Investigation: Zinke misused position as Interior secretary

Matthew Brown
Associated Press

Billings, Mont. – Former U.S. Interior Secretary Ryan Zinke misused his position to advance a commercial development project that included a microbrewery in his Montana hometown and lied to an agency ethics official about his involvement in the project, according to a report by federal investigators released Wednesday.

The investigation by the Interior Department’s inspector general found that Zinke continued working on the commercial project through a non-profit foundation in the resort community of Whitefish, Montana even after he committed upon taking office to break ties with the foundation.

In this Dec. 11, 2018 file photo, then-Secretary of the Interior Ryan Zinke speaks at EPA headquarters in Washington.

The report also said that Zinke gave incorrect and incomplete information to an Interior Department ethics official who confronted him over his involvement, and that Zinke ordered Interior Department staff to help him with the project in a misuse of his position.

The Great Northern Veterans Peace Park Foundation was created by Zinke and others in 2007 to build a community sledding hill in Whitefish, a tourist town about 25 miles (40 kilometers) from Glacier National Park and near the Montana-Canada border. The BNSF Railway company donated several acres of land to the foundation in 2008 to establish the park.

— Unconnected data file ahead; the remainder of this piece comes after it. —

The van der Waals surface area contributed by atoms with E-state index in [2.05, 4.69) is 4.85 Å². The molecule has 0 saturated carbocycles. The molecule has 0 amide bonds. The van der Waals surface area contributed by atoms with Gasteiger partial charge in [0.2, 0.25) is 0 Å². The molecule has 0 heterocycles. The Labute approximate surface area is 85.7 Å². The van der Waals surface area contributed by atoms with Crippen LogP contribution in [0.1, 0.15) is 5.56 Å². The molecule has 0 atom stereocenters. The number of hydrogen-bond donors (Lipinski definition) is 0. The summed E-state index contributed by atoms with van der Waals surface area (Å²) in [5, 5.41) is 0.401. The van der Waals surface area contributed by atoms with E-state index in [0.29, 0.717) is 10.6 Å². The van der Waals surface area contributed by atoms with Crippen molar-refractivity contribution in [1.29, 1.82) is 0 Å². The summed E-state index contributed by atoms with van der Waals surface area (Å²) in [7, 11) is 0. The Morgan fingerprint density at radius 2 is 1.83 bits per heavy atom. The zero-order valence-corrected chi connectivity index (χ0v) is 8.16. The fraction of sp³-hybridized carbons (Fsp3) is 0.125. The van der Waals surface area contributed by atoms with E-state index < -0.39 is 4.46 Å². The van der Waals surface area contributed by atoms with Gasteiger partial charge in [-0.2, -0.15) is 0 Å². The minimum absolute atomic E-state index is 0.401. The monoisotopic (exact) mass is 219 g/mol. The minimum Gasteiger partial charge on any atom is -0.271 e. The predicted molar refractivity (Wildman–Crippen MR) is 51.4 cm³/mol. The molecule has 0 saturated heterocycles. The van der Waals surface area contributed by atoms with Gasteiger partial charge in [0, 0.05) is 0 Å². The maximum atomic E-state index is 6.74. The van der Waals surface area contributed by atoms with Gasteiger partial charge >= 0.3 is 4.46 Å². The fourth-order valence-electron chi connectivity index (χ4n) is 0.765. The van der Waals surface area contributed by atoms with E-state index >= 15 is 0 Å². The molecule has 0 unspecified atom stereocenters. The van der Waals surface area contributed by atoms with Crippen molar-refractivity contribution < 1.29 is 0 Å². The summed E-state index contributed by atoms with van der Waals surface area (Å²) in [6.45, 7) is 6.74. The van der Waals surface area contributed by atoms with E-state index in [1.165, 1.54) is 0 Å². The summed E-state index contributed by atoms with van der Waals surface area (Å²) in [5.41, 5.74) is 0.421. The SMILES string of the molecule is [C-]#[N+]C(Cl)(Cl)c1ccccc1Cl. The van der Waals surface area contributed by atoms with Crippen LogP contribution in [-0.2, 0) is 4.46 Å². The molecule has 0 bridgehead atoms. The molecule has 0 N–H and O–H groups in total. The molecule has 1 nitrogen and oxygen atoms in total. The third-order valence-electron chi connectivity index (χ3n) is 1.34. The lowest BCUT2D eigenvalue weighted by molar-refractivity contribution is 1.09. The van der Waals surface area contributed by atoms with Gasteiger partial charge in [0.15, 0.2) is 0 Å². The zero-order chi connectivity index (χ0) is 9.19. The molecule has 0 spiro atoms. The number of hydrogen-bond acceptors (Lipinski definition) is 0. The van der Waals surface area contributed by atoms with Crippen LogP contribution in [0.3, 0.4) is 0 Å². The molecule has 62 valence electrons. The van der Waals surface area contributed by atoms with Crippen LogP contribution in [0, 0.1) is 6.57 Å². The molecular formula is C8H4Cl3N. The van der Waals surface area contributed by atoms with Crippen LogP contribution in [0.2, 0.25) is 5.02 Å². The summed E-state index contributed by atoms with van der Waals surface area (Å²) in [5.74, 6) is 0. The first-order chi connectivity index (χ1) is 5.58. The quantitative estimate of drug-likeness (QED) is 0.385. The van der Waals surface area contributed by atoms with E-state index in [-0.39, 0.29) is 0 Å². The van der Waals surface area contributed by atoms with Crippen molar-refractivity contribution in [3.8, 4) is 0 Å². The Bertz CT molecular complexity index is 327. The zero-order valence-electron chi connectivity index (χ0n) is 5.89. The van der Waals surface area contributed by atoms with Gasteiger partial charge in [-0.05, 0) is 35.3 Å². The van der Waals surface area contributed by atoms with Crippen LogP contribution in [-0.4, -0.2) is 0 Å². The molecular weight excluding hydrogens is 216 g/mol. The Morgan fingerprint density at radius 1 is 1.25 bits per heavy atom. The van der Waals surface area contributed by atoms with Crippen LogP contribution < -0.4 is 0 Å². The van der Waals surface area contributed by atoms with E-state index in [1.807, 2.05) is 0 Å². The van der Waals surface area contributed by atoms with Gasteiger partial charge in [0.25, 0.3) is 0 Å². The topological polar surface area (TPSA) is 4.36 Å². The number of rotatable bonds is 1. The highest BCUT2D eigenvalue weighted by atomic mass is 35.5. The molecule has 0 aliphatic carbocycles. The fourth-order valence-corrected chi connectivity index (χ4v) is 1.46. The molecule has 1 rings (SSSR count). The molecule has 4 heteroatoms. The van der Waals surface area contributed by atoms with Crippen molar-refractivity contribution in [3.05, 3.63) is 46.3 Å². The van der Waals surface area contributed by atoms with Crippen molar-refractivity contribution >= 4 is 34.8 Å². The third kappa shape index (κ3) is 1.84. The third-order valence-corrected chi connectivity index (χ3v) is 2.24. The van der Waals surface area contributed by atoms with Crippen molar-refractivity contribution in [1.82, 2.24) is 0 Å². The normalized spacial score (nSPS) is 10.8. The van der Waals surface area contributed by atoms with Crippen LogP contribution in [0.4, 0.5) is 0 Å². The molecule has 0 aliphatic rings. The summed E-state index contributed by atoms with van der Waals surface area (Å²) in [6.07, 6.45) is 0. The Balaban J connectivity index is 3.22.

After being named Interior secretary in 2017, Zinke agreed to cut ties with the foundation and to stop providing it with his services.

But after resigning as the foundation’s president and while he was employed as the Interior Secretary, Zinke engaged in “repeated, ongoing substantive negotiations” with developers about the use of foundation property for a commercial project known as 95 Karrow, investigators said. The project included a potential microbrewery.

Zinke is a candidate in the June Republican primary for an open Montana Congressional seat, a position he held prior to joining former President Donald Trump’s cabinet.

His campaign blasted the investigative report as “a political hit job” and said in a statement that the involvement of Zinke’s family with the foundation led to the restoration of railroad land into a park where children can sled.

“They are proud of the children’s sledding park that dozens of kids use every weekend and countless locals use for exercise every day,” the campaign statement said.

The department’s inspector general’s office – led by Inspector General Mark Greenblatt, a Trump nominee – referred the results of the Zinke investigation to federal prosecutors for potential prosecution.

But the prosecutors who work for Attorney General Merrick Garland, appointed by President Joe Biden, declined to pursue criminal charges in the summer of 2021, according to the investigative report.

Zinke and his wife, Lola, declined interview requests from federal investigators who were looking into the land deal.

Emails and text messages from others who were involved in the development project show that Zinke continued to communicate with developers even after resigning from the foundation in March 2017 and days after he was confirmed as secretary, according to investigators. The messages were obtained through subpoenas to the developers, who the report does not name.